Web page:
The IANA is requested to create a new top-level OSPF registry, the
   "PCE Capability Flags" registry, and to manage the space of PCE
   capability bit flags numbering them in the usual IETF notation
   starting at zero and continuing at least through 31, with the most
   significant bit as bit zero.

   New bit numbers may be allocated only by an IETF Consensus action.

   Each bit should be tracked with the following qualities:

   - Bit number
   - Capability Description
   - Defining RFC

   Several bits are defined in this document. Here are the suggested
   values:

     Bit       Capability Description

      0        Path computation with GMPLS link constraints
      1        Bidirectional path computation
      2        Diverse path computation
      3        Load-balanced path computation
      4        Synchronized paths computation
      5        Support for multiple objective functions
      6        Support for additive path constraints
               (max hop count, etc.)
      7        Support for request prioritization
      8        Support for multiple requests per message





Le Roux, Vasseur et al. OSPF extensions for PCE Discovery    [Page 14]

Internet Draft  draft-ietf-pce-disco-proto-ospf-08.txt    October 2007



8. Security Considerations

   This document defines OSPF extensions for PCE discovery within an
   administrative domain. Hence the security of the PCE discovery relies
   on the security of OSPF.

   Mechanisms defined to ensure authenticity and integrity of OSPF LSAs
   [RFC2154], and their TLVs, can be used to secure the PCE Discovery
   information as well.

   OSPF provides no encryption mechanism for protecting the privacy of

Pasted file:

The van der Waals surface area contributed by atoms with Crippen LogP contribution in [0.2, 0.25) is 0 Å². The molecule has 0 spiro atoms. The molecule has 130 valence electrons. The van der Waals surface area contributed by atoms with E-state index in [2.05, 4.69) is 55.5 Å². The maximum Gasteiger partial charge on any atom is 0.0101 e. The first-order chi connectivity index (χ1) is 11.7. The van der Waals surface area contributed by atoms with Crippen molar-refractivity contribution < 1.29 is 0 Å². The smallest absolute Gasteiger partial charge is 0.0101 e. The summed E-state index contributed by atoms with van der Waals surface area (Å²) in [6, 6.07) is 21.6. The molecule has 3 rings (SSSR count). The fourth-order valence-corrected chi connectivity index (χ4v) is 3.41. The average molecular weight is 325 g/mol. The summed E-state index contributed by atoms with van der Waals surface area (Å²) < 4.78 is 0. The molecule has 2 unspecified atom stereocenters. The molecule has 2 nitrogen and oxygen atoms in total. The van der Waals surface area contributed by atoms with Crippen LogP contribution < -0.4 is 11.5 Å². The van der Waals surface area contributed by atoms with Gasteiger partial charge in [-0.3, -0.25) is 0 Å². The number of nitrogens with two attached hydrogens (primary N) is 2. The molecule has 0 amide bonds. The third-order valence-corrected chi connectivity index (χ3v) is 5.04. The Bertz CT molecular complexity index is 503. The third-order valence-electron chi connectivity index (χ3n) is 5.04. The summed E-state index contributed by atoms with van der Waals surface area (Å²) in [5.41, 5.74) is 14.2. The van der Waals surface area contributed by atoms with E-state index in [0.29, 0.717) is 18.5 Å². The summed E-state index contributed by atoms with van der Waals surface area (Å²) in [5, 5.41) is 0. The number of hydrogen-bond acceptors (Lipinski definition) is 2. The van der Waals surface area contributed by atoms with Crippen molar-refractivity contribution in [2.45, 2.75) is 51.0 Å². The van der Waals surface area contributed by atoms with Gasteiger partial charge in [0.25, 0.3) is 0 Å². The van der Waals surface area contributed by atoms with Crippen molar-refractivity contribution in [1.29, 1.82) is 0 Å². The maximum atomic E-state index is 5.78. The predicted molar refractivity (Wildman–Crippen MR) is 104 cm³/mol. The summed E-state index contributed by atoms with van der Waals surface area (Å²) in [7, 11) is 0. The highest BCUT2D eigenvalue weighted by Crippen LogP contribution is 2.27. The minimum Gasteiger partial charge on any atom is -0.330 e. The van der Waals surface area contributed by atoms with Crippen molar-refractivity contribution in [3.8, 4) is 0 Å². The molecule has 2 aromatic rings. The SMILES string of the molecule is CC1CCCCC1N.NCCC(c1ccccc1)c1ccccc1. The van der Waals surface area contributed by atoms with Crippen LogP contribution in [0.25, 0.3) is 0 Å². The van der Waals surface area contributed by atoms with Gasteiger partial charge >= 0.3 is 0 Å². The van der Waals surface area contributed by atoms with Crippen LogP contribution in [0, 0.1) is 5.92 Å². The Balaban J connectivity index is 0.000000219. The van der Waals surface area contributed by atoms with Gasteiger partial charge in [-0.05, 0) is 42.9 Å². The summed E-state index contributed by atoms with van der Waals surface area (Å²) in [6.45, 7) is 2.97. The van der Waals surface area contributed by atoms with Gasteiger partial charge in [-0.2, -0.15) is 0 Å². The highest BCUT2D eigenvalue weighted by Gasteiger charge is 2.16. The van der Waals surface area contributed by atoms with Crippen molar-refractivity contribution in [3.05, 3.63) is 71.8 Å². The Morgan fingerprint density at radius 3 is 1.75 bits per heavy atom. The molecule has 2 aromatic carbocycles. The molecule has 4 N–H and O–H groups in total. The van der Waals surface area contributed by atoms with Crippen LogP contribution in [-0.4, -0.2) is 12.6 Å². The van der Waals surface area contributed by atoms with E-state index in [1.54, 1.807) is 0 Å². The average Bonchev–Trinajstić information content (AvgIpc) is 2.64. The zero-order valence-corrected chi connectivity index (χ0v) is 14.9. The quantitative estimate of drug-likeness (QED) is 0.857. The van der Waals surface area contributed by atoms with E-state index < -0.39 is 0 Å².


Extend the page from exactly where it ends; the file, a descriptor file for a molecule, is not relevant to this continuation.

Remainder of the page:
LSAs, and in particular the privacy of the PCE discovery information.

9. Manageability Considerations

   Manageability considerations for PCE Discovery are addressed in
   Section 4.10 of [RFC4674].

9.1. Control of Policy and Functions

   Requirements for the configuration of PCE discovery parameters on
   PCCs and PCEs are discussed in Section 4.10.1 of [RFC4674].

   In particular, a PCE implementation SHOULD allow the following
   parameters to be configured on the PCE:
        - The PCE IPv4/IPv6 address(es) (see Section 4.1)
        - The PCE Scope, including the inter-domain functions (inter-
          area, inter-AS, inter-layer), the preferences, and whether the
          PCE can act as default PCE (see Section 4.2)
        - The PCE domains (see Section 4.3)
        - The neighbour PCE domains (see Section 4.4)
        - The PCE capabilities (see Section 4.5)

9.2. Information and Data Model

   A MIB module for PCE Discovery is defined in [PCED-MIB].

9.3. Liveness Detection and Monitoring

   PCE Discovery Protocol liveness detection relies upon OSPF liveness
   detection. OSPF already includes a liveness detection mechanism
   (Hello protocol), and PCE discovery does not require additional
   capabilities.

   Procedures defined in Section 5 allow a PCC to detect when a PCE has
   been deactivated, or is no longer reachable.






Le Roux, Vasseur et al. OSPF extensions for PCE Discovery    [Page 15]

Internet Draft  draft-ietf-pce-disco-proto-ospf-08.txt    October 2007